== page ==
Exhibit 1 – Climbing the logic hill using the OLDT design thinking approach

Exhibit 1 – Climbing the logic hill using the OLDT design thinking approach


Design thinking is a generic term used to describe approaches and frameworks focusing on a four-step iterative process for solving wicked problems, which I call the OLDT process.

  • O – Observe the strategy problem, namely, customers, competitors, capabilities, and the environment.
  • L – Learn through providing structure to the observed and generating knowledge that is relevant in the context of strategy design.
  • D – Design prototype solutions of the future strategy based on the knowledge learned from the observations made.
  • T – Validate the prototyped strategies through testing assumptions and relationships relying on real customers.

A key advantage of design thinking is that it allows climbing the logic hill fast, reducing complexity, and offering initial results quickly. Irrelevant data gathering, and analysis can be avoided without losing insight. Exhibit 1 illustrates how the OLDT design thinking process allows to iteratively introduce structure into the complex strategy problem without spending huge amount of efforts on fact finding.


Any good strategy, whether competitive or blue ocean, is based on a sound business model design, relying on four components

  • Customers and their needs or jobs-to-be-done (green),
  • a value proposition (red),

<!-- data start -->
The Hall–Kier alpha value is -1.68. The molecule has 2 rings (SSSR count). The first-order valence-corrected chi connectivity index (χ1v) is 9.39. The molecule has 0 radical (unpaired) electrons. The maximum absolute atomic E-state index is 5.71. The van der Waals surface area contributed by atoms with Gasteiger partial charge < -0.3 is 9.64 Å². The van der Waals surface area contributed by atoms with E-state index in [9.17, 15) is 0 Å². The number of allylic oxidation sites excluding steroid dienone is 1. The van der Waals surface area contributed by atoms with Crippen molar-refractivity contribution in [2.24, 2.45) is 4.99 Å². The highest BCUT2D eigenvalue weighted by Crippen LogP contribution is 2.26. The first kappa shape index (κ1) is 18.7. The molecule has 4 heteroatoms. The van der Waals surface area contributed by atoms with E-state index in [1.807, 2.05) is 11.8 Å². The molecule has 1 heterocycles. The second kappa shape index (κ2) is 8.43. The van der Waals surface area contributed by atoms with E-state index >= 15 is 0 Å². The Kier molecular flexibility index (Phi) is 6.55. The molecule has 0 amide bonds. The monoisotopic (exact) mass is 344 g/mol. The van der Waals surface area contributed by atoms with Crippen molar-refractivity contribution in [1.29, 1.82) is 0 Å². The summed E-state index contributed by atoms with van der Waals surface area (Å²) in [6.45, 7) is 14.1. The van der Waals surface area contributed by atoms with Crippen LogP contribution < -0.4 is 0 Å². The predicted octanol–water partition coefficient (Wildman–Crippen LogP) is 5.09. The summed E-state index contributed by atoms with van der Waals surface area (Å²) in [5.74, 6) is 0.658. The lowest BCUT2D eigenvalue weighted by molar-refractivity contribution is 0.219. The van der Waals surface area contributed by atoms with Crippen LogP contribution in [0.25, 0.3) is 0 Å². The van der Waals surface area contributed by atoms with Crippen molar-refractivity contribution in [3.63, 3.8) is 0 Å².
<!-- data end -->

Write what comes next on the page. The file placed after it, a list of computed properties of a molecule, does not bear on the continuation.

• a tailored value chain, focusing on activities, resources, and skills (blue),
  • sound financials (yellow),

and considering the surrounding external environment (dark grey), as shown in Exhibit 2.

Exhibit 2 – Business model design framework

Exhibit 2 – Business model design framework
Design thinking supports developing new business models and associated strategies. It can also be used for reviewing and enhancing existing strategies. Although the order in which the different components of a business model are defined and/or refined is not key, I recommend iteratively apply the following eight step process:

  • Observe customers in their natural environment to identify unsatisfied needs and jobs-to-be-done. The needs may or may not be identified by the customers themselves. They may even not yet exist.
  • Derive a value proposition that satisfies the identified needs, focusing on alleviating the customer’s pains and creating significant gains, helping the customers get their jobs done.
  • Test whether or not the value proposition designed is a fit for the identified needs. Adjust the value proposition until you are completely satisfied.
  • Design a value chain relying on capabilities around delivering the developed value proposition. Describe how the value proposition is defined, including core and outsourced activities, resources, and skills.
  • Validate the feasibility of the designed value chain through building and testing prototypes.
  • Associate financials to the value chain for producing the developed value proposition. Identify key cost drivers and describe the proposed revenue model.
  • Confirm financial soundness of the designed business model.
  • Conclude the strategy development exercise by answering Porter’s five questions for a successful strategy.


  • Using a design thinking based approach to strategy development leads to success faster than traditional process based methods do.
  • Data gathering, and analysis should be focused on those areas that really matter in a “just-in-time” approach, avoiding spending time on irrelevant analysis.
  • Business strategy developed using design thinking are implementable because their soundness is continuously tested and validated throughout the development process.
  • Design thinking as a framework improves communication with all stakeholders because it relies on concrete practical prototypes rather than abstract theoretical frameworks.